Russian lawmakers have been notoriously busy bees in recent years, passing numerous laws since 2012, when Vladimir Putin returned to the presidency, that have expanded police powers and imposed new restrictions on the actions of Russian citizens.
On October 29, 2015, two Russian Duma deputies from the Communist Party, Ivan Nikitchuk and Nikolay Arefyev, proposed an amendment to the Code of Administrative Offenses, which would create an article titled “Public Expression of Nontraditional Sexual Relationships.” The term “nontraditional sexual relationships” has been used extensively as a euphemism for homosexuality in Russian legislation. Deputies have yet to vote on a draft of the amendment, which is still before the State Duma's Committee on Constitutional Legislation and State Building.
The bill (№ 916716-6)—a mere two pages in length—would establish Article 6.12.1 to the Code of Administrative Offenses, which comprises just two subsections:
The public expression of nontraditional relationships, consisting of a public demonstration of these distorted sexual preferences in public places—if these actions do not contain a criminal offense–are punishable by a fine on citizens in the amount of 4,000 to 5,000 rubles [$60 to $76];
Actions envisaged in part 1 of this article—committed on the territory and premises intended for the provision of educational services, cultural institutions, and youth institutions, if these actions do not contain a criminal offense—are punishable by a fine of 4,000 to 5,000 rubles or administrative arrest of up to 15 days.
Although the bill has not garnered any traction within the State Duma, its passage would further complicate the rights of LGBTI Russians, who have seen a barrage of legislation in recent years aimed at curtailing their rights under the guise of protecting children.
The proposed amendment, however, is the most overt legislative attack on homosexuality in Russia to date. Although it contemplates the protection of children, like the 2013 law enumerated in Article 6.21 of the Code of Administrative Offenses (“2013 law”), the amendment proposed by Nikitchuk and Arefyev goes well beyond the 2013 law insofar as it bans all public display and expression of homosexuality—not just “propagandistic” activities conceivably aimed at minors.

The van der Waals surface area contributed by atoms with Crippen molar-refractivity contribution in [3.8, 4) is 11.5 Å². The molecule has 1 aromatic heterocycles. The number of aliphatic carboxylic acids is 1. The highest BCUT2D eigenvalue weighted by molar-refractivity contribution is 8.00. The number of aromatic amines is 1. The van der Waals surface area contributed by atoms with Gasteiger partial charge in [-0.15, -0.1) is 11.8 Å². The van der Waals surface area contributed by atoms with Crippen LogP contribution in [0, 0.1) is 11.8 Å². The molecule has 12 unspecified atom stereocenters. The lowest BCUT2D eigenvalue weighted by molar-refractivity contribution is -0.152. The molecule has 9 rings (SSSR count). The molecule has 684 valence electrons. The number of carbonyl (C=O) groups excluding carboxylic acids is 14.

If passed, a challenge to the law would be inevitable, making the constitutional challenge to the 2013 law particularly instructive. In that case, Russia's Constitutional Court upheld the law because it was ostensibly designed to protect “constitutionally significant values, such as family and childhood, as well as prevent harm to the health of minors, and their moral and spiritual development.” The Court also ruled that the 2013 law is constitutional on the basis that it “does not involve intervention into the sphere of individual autonomy, including individual sexual self-determination, [and is] not intended to prohibit or officially reprimand nontraditional sexual relationships.” Moreover, the Court found the law constitutional because it did not prohibit “assembly and public gatherings,” except those aimed at the dissemination of information to minors.
What Nikitchuk and Arefyev propose, on the other hand, seeks to penalize homosexuality and prohibit LGBTI persons’ right to public assembly irrespective of its so-called effect on minors. The bill, as written, would appear to be inherently disharmonious with Russia's Constitution. In effect, the proposal to ban public homosexuality strips away LGBTI Russians’ equal protection under the law, which is clearly prohibited by Articles 17(1), 19(1), and 55(1)-(2) of the Constitution.
If passed by the parliament and signed into law by President Putin, would Russia's Constitutional Court uphold a ban on public homosexuality? Many expected the Court to strike down the law banning so-called “gay propaganda” in the presence of minors, but it didn't. The new proposal by Nikitchuk and Arefyev, meanwhile, is an even more glaring affront to Russians’ fundamental rights. For that even to be a consideration, the proposal would need to find a way out of committee and into Russia's law books.
In recent years, however, when it comes to the Russian legislative system, stranger things have happened.